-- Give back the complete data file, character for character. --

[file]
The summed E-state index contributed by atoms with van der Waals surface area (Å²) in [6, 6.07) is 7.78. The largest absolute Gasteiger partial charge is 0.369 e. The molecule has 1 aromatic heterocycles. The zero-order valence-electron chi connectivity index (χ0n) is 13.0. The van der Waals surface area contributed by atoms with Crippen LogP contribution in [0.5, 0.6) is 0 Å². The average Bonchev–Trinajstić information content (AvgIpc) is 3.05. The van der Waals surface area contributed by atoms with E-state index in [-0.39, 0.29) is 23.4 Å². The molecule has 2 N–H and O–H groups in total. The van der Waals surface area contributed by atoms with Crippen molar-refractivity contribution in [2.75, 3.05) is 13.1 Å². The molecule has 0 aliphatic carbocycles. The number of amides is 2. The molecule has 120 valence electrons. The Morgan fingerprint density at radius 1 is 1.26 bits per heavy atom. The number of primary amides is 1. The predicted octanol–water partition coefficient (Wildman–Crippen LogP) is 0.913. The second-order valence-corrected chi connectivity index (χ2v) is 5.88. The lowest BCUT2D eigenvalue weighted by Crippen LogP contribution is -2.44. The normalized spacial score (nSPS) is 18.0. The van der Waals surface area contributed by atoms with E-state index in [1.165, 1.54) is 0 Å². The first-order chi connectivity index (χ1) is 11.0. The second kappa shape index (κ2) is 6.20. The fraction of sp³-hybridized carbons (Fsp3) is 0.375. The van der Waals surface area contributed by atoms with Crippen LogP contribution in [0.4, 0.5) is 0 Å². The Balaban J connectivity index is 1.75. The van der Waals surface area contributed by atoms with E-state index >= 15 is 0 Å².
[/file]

The summed E-state index contributed by atoms with van der Waals surface area (Å²) in [6, 6.07) is 7.78. The largest absolute Gasteiger partial charge is 0.369 e. The molecule has 1 aromatic heterocycles. The zero-order valence-electron chi connectivity index (χ0n) is 13.0. The van der Waals surface area contributed by atoms with Crippen LogP contribution in [0.5, 0.6) is 0 Å². The average Bonchev–Trinajstić information content (AvgIpc) is 3.05. The van der Waals surface area contributed by atoms with E-state index in [-0.39, 0.29) is 23.4 Å². The molecule has 2 N–H and O–H groups in total. The van der Waals surface area contributed by atoms with Crippen molar-refractivity contribution in [2.75, 3.05) is 13.1 Å². The molecule has 0 aliphatic carbocycles. The number of amides is 2. The molecule has 120 valence electrons. The Morgan fingerprint density at radius 1 is 1.26 bits per heavy atom. The number of primary amides is 1. The predicted octanol–water partition coefficient (Wildman–Crippen LogP) is 0.913. The second-order valence-corrected chi connectivity index (χ2v) is 5.88. The lowest BCUT2D eigenvalue weighted by Crippen LogP contribution is -2.44. The normalized spacial score (nSPS) is 18.0. The van der Waals surface area contributed by atoms with E-state index in [1.165, 1.54) is 0 Å². The first-order chi connectivity index (χ1) is 11.0. The second kappa shape index (κ2) is 6.20. The fraction of sp³-hybridized carbons (Fsp3) is 0.375. The van der Waals surface area contributed by atoms with Crippen LogP contribution in [0.4, 0.5) is 0 Å². The Balaban J connectivity index is 1.75. The van der Waals surface area contributed by atoms with E-state index >= 15 is 0 Å².